RALEIGH — Gov. Roy Cooper said on July 9 that an announcement on the plan for reopening schools this fall will be made next week.

"There are critical decisions ahead on how we reopen schools and whether we continue to ease restrictions on certain businesses. On schools, we continue to get excellent input from teachers, superintendents and health officials," Cooper said during a press briefing. "We want our children back in school safely, and we will have an official announcement next week. We’ll also have an announcement next week about the executive order that ends on July 17."

Cooper noted that July 9 set a new high for people currently hospitalized with the COVID-19 virus, at 1,034. It was also the day with the second-highest total of new cases reported, at 2,039.

"It’s good that we still have hospital and ICU bed capacity," Cooper said. "But what we know is this: The disease continues to spread, and though North Carolina isn’t a surging hotspot like some other states, we could be if we don’t stay strong in our fight."

Guidelines released in early June anticipated three reopening scenarios: Plan A, which calls for minimal social distancing; Plan B, which calls for moderate social distancing; or Plan C, which would result in remote learning only. An announcement on the school reopening plans was initially anticipated one week earlier, on July 1, but Cooper said last week that the state needed more time.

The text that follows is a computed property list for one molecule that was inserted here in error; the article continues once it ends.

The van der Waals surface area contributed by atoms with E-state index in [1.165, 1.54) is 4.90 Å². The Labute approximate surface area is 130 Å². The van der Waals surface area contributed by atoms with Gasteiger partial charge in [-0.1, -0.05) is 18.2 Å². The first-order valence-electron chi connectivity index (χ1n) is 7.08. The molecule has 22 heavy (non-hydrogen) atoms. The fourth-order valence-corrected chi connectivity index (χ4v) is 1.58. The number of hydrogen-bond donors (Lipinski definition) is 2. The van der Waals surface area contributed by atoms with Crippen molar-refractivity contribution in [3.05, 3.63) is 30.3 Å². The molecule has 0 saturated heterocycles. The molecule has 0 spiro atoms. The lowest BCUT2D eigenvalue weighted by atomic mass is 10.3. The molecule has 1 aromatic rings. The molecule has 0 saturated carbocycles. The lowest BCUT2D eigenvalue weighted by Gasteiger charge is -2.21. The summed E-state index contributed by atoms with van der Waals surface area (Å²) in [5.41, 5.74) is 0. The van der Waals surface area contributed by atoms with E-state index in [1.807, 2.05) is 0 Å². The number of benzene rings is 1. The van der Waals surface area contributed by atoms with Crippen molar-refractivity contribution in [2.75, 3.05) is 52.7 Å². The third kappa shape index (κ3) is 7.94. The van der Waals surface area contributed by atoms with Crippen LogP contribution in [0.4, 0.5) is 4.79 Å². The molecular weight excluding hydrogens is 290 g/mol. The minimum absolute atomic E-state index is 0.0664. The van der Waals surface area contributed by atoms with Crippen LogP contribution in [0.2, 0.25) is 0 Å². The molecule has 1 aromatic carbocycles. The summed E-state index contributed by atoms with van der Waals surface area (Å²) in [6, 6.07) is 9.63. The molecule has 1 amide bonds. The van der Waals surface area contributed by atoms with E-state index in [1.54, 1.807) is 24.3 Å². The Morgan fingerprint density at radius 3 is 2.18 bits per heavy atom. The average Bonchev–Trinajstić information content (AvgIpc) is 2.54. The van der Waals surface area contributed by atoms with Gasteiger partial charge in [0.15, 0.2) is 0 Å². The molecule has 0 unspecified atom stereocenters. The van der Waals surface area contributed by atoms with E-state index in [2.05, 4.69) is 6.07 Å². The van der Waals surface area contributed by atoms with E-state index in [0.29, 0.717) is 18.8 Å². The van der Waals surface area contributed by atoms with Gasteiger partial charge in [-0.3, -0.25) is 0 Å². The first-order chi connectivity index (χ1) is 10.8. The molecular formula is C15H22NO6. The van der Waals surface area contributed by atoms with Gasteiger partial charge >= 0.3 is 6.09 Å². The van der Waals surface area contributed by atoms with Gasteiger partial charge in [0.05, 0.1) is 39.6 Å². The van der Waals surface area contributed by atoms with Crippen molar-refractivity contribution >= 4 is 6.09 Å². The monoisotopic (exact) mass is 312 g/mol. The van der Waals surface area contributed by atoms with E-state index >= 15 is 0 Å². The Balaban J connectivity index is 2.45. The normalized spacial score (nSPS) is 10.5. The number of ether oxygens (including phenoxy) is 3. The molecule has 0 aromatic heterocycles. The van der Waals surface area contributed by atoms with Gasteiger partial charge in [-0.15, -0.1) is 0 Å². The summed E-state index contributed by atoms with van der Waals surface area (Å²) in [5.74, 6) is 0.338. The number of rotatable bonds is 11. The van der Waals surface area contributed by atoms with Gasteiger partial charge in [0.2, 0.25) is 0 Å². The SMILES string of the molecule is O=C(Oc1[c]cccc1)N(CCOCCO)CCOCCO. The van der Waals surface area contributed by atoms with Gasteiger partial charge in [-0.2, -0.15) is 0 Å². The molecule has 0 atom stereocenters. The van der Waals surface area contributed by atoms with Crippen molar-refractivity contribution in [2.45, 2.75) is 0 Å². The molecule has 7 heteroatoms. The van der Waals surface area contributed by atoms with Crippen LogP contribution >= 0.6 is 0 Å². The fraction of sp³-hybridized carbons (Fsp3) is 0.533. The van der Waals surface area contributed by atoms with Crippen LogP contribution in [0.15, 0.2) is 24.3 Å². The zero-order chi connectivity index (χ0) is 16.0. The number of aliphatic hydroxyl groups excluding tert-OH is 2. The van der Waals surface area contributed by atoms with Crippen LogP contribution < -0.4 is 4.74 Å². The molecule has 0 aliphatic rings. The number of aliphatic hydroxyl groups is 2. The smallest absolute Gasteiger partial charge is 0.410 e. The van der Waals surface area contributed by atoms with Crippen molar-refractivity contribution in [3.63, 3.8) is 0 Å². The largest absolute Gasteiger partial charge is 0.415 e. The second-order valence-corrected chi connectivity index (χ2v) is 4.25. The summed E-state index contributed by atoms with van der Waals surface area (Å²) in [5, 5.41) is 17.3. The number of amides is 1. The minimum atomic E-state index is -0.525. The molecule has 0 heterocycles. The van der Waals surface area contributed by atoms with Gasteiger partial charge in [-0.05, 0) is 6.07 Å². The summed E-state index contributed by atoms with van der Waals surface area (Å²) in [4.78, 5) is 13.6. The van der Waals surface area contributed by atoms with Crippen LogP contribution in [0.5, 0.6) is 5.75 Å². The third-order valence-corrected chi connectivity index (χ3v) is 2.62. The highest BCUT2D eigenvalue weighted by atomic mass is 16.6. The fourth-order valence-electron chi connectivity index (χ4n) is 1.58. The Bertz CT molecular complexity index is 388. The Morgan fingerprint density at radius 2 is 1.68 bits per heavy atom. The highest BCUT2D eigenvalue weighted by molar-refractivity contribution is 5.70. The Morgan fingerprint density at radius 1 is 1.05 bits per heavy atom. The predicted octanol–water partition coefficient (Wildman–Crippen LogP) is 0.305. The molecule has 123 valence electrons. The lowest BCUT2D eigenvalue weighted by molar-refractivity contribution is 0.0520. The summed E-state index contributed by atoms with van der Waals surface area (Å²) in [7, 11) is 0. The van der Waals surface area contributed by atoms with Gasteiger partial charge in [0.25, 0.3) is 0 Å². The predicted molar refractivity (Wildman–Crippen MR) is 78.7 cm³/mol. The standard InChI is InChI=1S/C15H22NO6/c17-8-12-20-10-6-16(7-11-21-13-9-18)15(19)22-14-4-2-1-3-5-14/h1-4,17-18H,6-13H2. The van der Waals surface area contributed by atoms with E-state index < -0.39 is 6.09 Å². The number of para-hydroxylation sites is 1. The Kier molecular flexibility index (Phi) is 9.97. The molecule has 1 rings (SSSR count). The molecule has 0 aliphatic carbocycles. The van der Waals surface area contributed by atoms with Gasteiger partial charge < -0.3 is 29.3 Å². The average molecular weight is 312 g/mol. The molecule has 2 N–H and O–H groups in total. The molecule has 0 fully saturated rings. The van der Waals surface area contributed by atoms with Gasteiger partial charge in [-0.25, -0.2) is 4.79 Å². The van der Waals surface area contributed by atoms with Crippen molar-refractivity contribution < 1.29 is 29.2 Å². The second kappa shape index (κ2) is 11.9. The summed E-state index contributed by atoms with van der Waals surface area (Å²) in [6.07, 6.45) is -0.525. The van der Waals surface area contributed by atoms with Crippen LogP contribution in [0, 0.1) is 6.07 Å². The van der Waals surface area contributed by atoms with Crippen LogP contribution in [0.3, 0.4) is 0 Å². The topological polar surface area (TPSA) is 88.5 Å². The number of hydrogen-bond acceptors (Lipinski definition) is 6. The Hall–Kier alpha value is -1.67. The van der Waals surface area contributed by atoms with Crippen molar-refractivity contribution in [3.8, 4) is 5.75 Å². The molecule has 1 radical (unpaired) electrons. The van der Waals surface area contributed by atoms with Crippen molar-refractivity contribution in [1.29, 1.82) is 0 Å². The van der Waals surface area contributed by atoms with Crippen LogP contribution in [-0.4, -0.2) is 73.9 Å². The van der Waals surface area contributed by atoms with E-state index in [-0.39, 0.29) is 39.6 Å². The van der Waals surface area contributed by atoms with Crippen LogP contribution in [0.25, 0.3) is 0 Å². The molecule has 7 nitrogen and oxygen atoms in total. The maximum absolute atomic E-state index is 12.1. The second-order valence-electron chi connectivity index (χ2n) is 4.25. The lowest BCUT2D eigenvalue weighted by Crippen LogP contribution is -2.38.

“We want our schools to be safe for students and for teachers," Cooper said, speaking July 9.

Cooper noted that he was on a call with other governors this week with Vice President Mike Pence and U.S. Education Secretary Betsy DeVos, who shared the president's recent emphasis on getting children back to school.

“I think it’s really important that we separate all of the politics here and talk about what’s best for our children," said Cooper.

N.C. Department of Health and Human Services Secretary Mandy Cohen said that hospitals in the state still have capacity to meet demand, but that hospitalizations are a "lagging indicator" of those who were infected days or weeks earlier. She said it's important to look at other metrics and think ahead.

“We are particularly concerned about the Charlotte area and their capacity," Cohen said.

Cooper urged continued vigilance in wearing face coverings, practicing social distancing and washing hands, adding that "flattening the curve is not a one-time thing."

“We say it over and over and over gain, but it’s so true," Cooper said. "If we do that, we can make progress on this virus and we can continue to ease restrictions.”

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